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Did the Buddha's teachings change over time during his life?

In the Buddha's decades long work, did he change or redevelop his teachings? Which ones?

4 Answers 4

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Yes. The Buddha adapted his teaching according to circumstance. Here it was a matter of life and death, and the Buddha taught something different.

SN54.9:4.2: “Ānanda, why does the mendicant Saṅgha seem so diminished?”
SN54.9:4.3: Ānanda told the Buddha all that had happened, and said,
SN54.9:4.6: “Sir, please explain another way for the mendicant Saṅgha to get enlightened.”

Be sure to read the full sutta. It points out some of the dangers of misunderstanding the teachings.

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I think he famously added to the Vinaya over time.

For example, he gave the explicit rule against alcohol when a monk came back drunk.

There are even a few rules added in the Maha-parinibbana sutta.

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The Buddha also often adapted what he taught according to his audience's needs.

"Kesi, I train a tamable person [sometimes] with gentleness, [sometimes] with harshness, [sometimes] with both gentleness & harshness.

"In using gentleness, [I teach:] 'Such is good bodily conduct. Such is the result of good bodily conduct. Such is good verbal conduct. Such is the result of good verbal conduct. Such is good mental conduct. Such is the result of good mental conduct. Such are the devas. Such are human beings.'

"In using harshness, [I teach:] 'Such is bodily misconduct. Such is the result of bodily misconduct. Such is verbal misconduct. Such is the result of verbal misconduct. Such is mental misconduct. Such is the result of mental misconduct. Such is hell. Such is the animal womb. Such the realm of the hungry shades.'

"In using gentleness & harshness, [I teach:] 'Such is good bodily conduct. Such is the result of good bodily conduct. Such is bodily misconduct. Such is the result of bodily misconduct. Such is good verbal conduct. Such is the result of good verbal conduct. Such is verbal misconduct. Such is the result of verbal misconduct. Such is good mental conduct. Such is the result of good mental conduct. Such is mental misconduct. Such is the result of mental misconduct. Such are the devas. Such are human beings. Such is hell. Such is the animal womb. Such the realm of the hungry shades.'"

"And if a tamable person doesn't submit either to a mild training or to a harsh training or to a mild & harsh training, what do you do?"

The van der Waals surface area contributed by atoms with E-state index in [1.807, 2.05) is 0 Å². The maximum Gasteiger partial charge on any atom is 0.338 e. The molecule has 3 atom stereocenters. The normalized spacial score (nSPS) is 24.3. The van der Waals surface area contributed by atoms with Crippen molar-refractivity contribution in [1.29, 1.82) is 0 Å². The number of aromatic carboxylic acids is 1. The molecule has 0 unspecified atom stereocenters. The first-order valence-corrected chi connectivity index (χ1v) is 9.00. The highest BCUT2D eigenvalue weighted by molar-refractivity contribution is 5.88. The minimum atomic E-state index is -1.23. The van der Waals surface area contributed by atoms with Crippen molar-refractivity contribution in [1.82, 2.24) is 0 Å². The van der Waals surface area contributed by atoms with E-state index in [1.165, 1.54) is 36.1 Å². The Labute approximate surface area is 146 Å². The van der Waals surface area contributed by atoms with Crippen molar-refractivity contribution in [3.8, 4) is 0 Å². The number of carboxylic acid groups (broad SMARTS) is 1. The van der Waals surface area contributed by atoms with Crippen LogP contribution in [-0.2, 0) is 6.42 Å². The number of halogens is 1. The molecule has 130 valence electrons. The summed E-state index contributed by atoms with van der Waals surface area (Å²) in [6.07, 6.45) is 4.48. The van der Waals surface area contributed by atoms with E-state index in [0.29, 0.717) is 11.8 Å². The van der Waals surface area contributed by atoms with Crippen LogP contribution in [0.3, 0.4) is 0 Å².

"If a tamable person doesn't submit either to a mild training or to a harsh training or to a mild & harsh training, then I kill him, Kesi."

"But it's not proper for our Blessed One to take life! And yet the Blessed One just said, 'I kill him, Kesi.'"

"It is true, Kesi, that it's not proper for a Tathagata to take life. But if a tamable person doesn't submit either to a mild training or to a harsh training or to a mild & harsh training, then the Tathagata doesn't regard him as being worth speaking to or admonishing. His knowledgeable fellows in the holy life don't regard him as being worth speaking to or admonishing. This is what it means to be totally destroyed in the Doctrine & Discipline, when the Tathagata doesn't regard one as being worth speaking to or admonishing, and one's knowledgeable fellows in the holy life don't regard one as being worth speaking to or admonishing."

Kesi Sutta

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The Buddha's core teaechings never changed over his lifetime.

His first teaching was about the Four Noble Truths, which includes the Noble Eightfold Path. His second teaching a few weeks later was about the Three Characteristics, namely, impermanence, unpleasurableness & not-self.

His last teachings (refer to DN 16) included how Saints could only be found where the Noble Eightfold Path was found. His final words were about impermanence.

Therefore, his teachings never changed.

At times he taught in more detail, such as explaining the Four Noble Truths as Dependent Origination (refer to AN 3.61). Or at times he taught more comprehensively, such as teaching not-self (anatta) as emptiness (sunnata).

But his teachings never changed because Buddha was Fully Enlightened before he ever taught.

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